Antoinette Pirie

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Antoinette Pirie
Antoinette Pirie.jpg
Born (1905-10-04)4 October 1905
London, England
Died 11 October 1991(1991-10-11) (aged 86)
Oxford, England
Alma mater Newnham College, Cambridge
Scientific career
Fields Biochemistry
Doctoral advisor Frederick Gowland Hopkins

Antoinette (Tony) Pirie (4 October 1905 – 11 October 1991) was a British biochemist, ophthalmologist, and educator.[1]


Pirie (née Patey) was born in Bond Street, London. Her father was a botanist and pharmacist.[2] She was educated at Wycombe Abbey School, and then achieved a first-class honours in natural sciences (biochemistry) from Newnham College, Cambridge in 1932. She completed her PhD at the biochemical laboratory in Cambridge under the professorship of Sir Frederick Gowland Hopkins.[1] She married fellow biochemist Norman (Bill) Pirie in 1931. They had a son and a daughter.


In 1939, Pirie joined a team at the Imperial Cancer Research Fund's Mill Hill laboratories, led by Ida Mann. The team investigated the effect of mustard gas on the cornea.[3][4] Pirie was dedicated to the study of the eye for the rest of her life.

In 1942, she accompanied Ida Mann to Oxford as her assistant, and in 1947 she succeeded her, as Margaret Ogilvie reader in ophthalmology, at Somerville College, Oxford, and head of the Nuffield Laboratory of Ophthalmology.[5] One of her main concerns was deficiencies of vitamin A causing xerophthalmia and leading to blindness in the Third World.

Pirie established the Xerophthalmia Bulletin in 1972 and was also the editor and secretary. The bulletin comprised extracts from current scientific journals and original articles and comments. She relinquished the editorship in 1985.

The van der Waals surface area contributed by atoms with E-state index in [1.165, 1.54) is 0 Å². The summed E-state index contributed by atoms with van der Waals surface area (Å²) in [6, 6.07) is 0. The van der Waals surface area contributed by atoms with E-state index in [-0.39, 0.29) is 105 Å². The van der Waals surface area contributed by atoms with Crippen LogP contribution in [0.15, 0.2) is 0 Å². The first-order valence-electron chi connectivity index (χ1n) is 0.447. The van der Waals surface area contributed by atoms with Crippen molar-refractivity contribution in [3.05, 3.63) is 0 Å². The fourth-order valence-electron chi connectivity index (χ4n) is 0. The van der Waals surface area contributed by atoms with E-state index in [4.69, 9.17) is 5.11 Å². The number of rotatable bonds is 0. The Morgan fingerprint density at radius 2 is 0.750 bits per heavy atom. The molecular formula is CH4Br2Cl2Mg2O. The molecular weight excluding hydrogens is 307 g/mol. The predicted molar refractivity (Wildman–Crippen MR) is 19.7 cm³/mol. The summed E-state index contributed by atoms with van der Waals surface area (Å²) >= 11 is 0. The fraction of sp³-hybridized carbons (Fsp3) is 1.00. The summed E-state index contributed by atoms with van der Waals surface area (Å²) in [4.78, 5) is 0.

Like her husband, she was an atheist and a passionate supporter of the Campaign for Nuclear Disarmament (CND). She became an expert on the radioactive hazards of nuclear explosions. Her husband was chairman of the CND scientific committee for several years. In 1957, in collaboration with nine working scientists – physicists, geneticists, physicians, and biologists, she edited Fallout to publicise the dangers which at that time the government was tending to minimize or conceal. Her scrupulous accuracy ensured that no criticism could be levelled at the book.[1]

She died in Oxford, survived by her husband and two children.[6]


  1. ^ a b c van Heyningen, Ruth E. "Pirie, Antoinette (1905–1991)". Oxford Dictionary of National Biography. Oxford University Press. Retrieved 15 October 2013. 
  2. ^ "On the Presentation of the Proctor Medal of the Association for Research in Ophthalmology to Antoinette Pirie" (PDF). Investigative Ophthalmology and Visual Science. Retrieved 2 July 2014. 
  3. ^ "The action of mustard gas on ox cornea collagen". Biochemical Journal. 41 (2): 185–190. 1947. PMC 1258454Freely accessible. PMID 16748139. 
  4. ^ Kinoshita, Jin H. (December 1968). "On the Presentation of the Proctor Medal of the Association for Research in Ophthalmology to Antoinette Pirie" (PDF). Investigative Ophthalmology. 7 (6): 626–627. 
  5. ^ "A brief history of the Nuffield Laboratory of Ophthalmology". Nuffield Department of Clinical Neurosciences. Archived from the original on 2013-10-02. 
  6. ^ Harding, J.J. (1992). "Dr. Antoinette Pirie (1905–1991)". Ophthalmic Res. Oxford. 24: 59–60. doi:10.1159/000267147.